Together, through this funding scheme we want to support translational research at GOSH focused on addressing medical needs for rare disease patients.


We are inviting translational, milestone-driven applications which aim to improve the prevention, diagnosis, prognosis, or treatment of rare disease or that focus on developing research tools that increase the efficiency of developing interventions in rare disease. The scheme is designed to support applications on the translational pathway with the expectation that researchers will continue to develop their therapy/ diagnostic etc after GOSH/ LifeArc funding, either by securing further funding from external translational schemes (from funders such as the Medical Research Council, National Institute for Health Research, Innovate UK and others), or partnering with/ licensing to industry. Applications should:
  • Address a rare disease medical need
  • Have a strong scientific rationale
  • Be a target-driven milestoned project with a credible delivery plan
  • Have a clear route to patient
  • Make the most of the unique patient populations at GOSH
The following activities are eligible for support:
  • Developing candidate therapeutic entities (e.g. drug discovery) 
  • Pre-clinical testing of novel therapeutic entities in vitro or in vivo
  • Pre-clinical validation for repurposed therapeutics
  • Early-phase clinical trials of novel therapeutic entities (phases 1/2)
  • Clinical trials of existing therapeutics repurposed for a new indication
  • Developing and testing novel devices
  • Developing and testing diagnostics (including biomarker validation)
All modalities of intervention are eligible for support from the scheme, including small molecules, peptides, antibodies, vaccines, regenerative medicine, cell and gene therapy, devices, surgical techniques and psychological approaches. An indication of where this scheme fits within the wider translational funding pathway can be seen in the diagram below. If you have any questions, about this please contact
Translational Funding Pathway, GOSH Funding Call

The following activities are not eligible for support:

  • Fundamental or investigative research that does not link to a development plan
  • Studies where the primary purpose is to investigate disease mechanism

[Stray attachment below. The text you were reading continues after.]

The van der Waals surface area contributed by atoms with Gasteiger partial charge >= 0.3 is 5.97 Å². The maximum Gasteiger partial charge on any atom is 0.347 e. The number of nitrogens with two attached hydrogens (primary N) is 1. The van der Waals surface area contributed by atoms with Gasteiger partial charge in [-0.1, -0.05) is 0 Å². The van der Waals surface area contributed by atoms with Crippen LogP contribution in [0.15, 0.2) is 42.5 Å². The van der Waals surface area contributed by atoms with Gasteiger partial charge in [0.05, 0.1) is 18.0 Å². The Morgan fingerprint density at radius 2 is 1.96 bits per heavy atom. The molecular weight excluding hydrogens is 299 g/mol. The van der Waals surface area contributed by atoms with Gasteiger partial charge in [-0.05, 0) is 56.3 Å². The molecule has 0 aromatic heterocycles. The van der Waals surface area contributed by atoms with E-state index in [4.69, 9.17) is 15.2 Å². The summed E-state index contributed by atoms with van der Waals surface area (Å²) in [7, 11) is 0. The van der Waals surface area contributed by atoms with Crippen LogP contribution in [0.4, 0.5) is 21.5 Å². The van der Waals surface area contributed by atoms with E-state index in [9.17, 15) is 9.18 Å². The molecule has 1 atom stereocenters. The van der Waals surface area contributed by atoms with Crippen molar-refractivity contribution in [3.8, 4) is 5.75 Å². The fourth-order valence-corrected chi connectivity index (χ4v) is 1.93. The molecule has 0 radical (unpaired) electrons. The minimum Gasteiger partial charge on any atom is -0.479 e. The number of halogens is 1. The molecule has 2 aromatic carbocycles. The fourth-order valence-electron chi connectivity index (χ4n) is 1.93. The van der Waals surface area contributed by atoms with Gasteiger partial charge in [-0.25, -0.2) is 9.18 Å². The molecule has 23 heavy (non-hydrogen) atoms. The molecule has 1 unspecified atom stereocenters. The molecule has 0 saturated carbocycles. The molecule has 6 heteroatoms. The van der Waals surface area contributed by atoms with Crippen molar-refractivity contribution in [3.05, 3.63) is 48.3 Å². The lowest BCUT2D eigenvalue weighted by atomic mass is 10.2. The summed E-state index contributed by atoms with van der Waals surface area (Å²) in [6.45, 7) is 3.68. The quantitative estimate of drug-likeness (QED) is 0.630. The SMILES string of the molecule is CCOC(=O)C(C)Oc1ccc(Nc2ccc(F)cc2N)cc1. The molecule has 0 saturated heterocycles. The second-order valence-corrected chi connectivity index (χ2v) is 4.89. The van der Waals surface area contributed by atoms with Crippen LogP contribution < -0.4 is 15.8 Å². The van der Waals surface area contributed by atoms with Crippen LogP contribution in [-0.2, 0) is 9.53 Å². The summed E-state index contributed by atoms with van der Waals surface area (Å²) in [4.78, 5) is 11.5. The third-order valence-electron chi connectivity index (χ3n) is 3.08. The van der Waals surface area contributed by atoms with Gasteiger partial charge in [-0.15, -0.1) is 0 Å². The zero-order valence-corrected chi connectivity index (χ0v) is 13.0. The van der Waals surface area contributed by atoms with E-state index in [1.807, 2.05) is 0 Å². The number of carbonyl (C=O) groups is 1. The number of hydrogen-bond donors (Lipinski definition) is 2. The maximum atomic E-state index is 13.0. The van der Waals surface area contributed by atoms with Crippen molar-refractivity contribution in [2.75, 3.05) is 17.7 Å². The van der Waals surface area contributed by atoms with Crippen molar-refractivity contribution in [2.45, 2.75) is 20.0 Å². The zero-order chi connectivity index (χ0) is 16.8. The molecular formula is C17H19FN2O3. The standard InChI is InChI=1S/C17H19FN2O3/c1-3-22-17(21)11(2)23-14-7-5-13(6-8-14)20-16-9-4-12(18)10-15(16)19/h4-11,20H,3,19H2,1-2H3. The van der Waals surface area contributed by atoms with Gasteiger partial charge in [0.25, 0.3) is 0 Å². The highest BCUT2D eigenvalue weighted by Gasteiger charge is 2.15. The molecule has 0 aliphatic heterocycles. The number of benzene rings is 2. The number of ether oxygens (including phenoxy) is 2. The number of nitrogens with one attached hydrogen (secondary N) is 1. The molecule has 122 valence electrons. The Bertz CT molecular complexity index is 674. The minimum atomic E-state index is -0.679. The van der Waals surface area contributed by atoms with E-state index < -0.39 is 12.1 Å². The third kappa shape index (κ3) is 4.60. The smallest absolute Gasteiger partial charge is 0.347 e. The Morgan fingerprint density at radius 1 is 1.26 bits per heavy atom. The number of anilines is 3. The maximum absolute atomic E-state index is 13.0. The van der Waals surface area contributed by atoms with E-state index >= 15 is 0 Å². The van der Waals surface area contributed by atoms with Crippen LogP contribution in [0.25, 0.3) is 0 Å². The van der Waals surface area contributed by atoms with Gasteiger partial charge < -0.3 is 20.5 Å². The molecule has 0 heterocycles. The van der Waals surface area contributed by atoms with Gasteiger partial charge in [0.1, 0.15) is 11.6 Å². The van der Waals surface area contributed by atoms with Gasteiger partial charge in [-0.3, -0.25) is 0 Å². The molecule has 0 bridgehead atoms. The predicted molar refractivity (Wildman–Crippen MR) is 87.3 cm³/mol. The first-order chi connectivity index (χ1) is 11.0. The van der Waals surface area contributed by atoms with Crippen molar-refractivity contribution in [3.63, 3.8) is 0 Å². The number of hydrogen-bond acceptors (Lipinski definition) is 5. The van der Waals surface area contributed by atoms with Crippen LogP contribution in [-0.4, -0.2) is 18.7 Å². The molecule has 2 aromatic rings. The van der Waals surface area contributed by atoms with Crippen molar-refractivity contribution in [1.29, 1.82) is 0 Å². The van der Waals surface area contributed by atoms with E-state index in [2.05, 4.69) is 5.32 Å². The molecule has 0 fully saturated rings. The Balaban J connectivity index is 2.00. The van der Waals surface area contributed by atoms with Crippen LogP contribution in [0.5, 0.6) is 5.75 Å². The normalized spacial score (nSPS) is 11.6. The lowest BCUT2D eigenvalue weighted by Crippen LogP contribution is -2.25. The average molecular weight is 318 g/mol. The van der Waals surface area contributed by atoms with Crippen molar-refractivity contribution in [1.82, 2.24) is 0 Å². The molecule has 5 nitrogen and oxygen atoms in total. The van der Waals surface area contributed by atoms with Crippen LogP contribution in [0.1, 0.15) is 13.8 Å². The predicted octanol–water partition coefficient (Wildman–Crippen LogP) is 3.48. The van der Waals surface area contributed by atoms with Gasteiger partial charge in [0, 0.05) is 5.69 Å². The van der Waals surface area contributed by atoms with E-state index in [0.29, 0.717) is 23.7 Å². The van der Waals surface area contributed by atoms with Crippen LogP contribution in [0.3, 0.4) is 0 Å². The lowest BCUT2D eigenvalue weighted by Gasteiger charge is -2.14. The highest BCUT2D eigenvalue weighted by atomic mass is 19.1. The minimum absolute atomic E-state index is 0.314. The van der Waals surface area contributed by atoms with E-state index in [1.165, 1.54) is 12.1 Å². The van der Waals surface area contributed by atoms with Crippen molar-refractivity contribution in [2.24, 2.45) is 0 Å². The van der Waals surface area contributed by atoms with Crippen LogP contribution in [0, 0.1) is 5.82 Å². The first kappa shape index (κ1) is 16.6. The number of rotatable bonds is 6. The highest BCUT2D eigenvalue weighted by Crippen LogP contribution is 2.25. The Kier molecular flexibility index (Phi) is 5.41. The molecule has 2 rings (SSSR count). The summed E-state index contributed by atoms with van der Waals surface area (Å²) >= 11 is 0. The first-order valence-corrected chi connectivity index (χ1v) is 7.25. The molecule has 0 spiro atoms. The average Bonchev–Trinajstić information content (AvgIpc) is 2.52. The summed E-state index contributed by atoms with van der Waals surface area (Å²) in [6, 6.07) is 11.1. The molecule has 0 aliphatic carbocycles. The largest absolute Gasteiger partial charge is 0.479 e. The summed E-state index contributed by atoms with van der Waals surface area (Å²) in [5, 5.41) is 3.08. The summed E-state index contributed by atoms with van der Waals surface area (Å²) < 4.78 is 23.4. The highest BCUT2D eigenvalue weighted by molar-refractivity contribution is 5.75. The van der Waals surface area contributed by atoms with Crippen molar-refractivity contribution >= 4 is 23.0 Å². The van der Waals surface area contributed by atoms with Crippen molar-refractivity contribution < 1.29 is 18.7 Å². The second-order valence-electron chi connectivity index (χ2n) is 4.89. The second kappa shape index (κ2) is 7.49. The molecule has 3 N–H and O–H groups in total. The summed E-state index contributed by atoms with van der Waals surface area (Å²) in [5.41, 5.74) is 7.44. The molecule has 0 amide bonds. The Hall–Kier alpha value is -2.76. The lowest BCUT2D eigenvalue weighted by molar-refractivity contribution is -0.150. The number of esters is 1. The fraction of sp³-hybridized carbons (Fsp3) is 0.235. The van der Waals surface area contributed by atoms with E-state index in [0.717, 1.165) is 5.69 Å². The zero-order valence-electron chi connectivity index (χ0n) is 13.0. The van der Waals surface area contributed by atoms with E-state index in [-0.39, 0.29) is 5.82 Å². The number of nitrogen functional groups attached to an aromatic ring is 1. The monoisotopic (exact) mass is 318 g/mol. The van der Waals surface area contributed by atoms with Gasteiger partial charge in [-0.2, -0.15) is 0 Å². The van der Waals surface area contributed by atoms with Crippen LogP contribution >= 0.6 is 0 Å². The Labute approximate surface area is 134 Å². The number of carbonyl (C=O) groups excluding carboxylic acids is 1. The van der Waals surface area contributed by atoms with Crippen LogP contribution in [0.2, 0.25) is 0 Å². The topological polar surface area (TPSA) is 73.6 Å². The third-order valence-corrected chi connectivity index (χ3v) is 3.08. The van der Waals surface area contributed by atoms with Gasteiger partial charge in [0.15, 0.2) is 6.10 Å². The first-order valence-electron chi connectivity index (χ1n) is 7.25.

• Late-phase clinical trials

Applicant Eligibility

Projects must be led by research active professionals based at GOSH or the UCL Great Ormond Street Institute of Child Health. Collaborations with industry and other academic partners are encouraged where relevant to the project. Lead applicants may submit one application per round.
The direct costs of research are eligible for support through this scheme. If the projects involve partnerships with industry, please note that only the academic costs will be funded and that IP derived with this funding will be owned by UCL/GOSH.

Application Process

Before applying, applicants must register their interest by emailing to discuss their project.

This is a two-stage application process

  1. Applicants are required to submit an outline application form which will be reviewed by GOSH Charity’s Research Assessment Panel.
  2. Successful applicants will then be invited to submit a full application which will undergo external peer review and further review by the panel.


GOSH Children’s Charity and LifeArc will be running a workshop to provide further information about the call and assist applicants with their applications. The workshop will include representation from LifeArc, the Director of R&D at GOSH, the Chair of the GOSH Charity Research Assessment Panel, the UCL TRO and the Joint GOSH and ICH R&D Office. 
There will be one workshop:
Workshop 1 – 12 February 2019 12 noon- 2pm. This workshop is aimed at those who are interested in submitting an outline application. The aim of this workshop is to:
  • Provide information about the scheme and the types of applications we are looking for. 
  • Provide an opportunity for applicants to ask questions about the scheme and the application process. 
  • Provide support to applicants about their proposed applications to the scheme.
For further details about the workshop and to register your interest visit this link.


The deadline for submission of outline applications is noon 18 April 2019.

Outline applications can be accessed from here.

Applicants should expect to hear the outcome of their outline application by the end of May 2019 and the deadline for full applications will be at the end of July 2019. Funding decisions are expected in October 2019.

Dr Simon Newell Early Career Investigator Award

GOSH Charity, Sparks and the Royal College of Paediatrics and Child Health (RCPCH) make an annual award for excellence in research to an outstanding young medical research worker in British paediatrics. Nominations are now closed.

Previous winners of the award:

  • 2019 - Dr Sam Behjati
  • 2018 - Dr Karin Straathoff
  • 2017 - Dr Chris Moxon
  • 2016 - Dr Manish Sadarangani
  • 2015 - Dr Robert Phillps
  • 2014 - Dr Marc Tebruegge
  • 2013 - Dr Roderick Mitchell and Dr Anthony Wiskin (jointly awarded)
  • 2012 - Dr Matthew Murray
  • 2011 - Dr Andrew Prendergast
  • 2010 - Dr Don Sharkey
  • 2009 - Dr Richard F M Chin
  • 2006 - Dr Amanda Drake
  • 2005 - Dr Howard Clark
  • 2004 - Dr Mark Herbert
  • 2003 - Dr Deborah Tweddle
  • 2002 - Dr Jugnoo Rahi
  • 2001 - Dr Paul Winyard
  • 2000 - Dr Richard Gilbertson
  • 1999 - Dr Jeremy Hull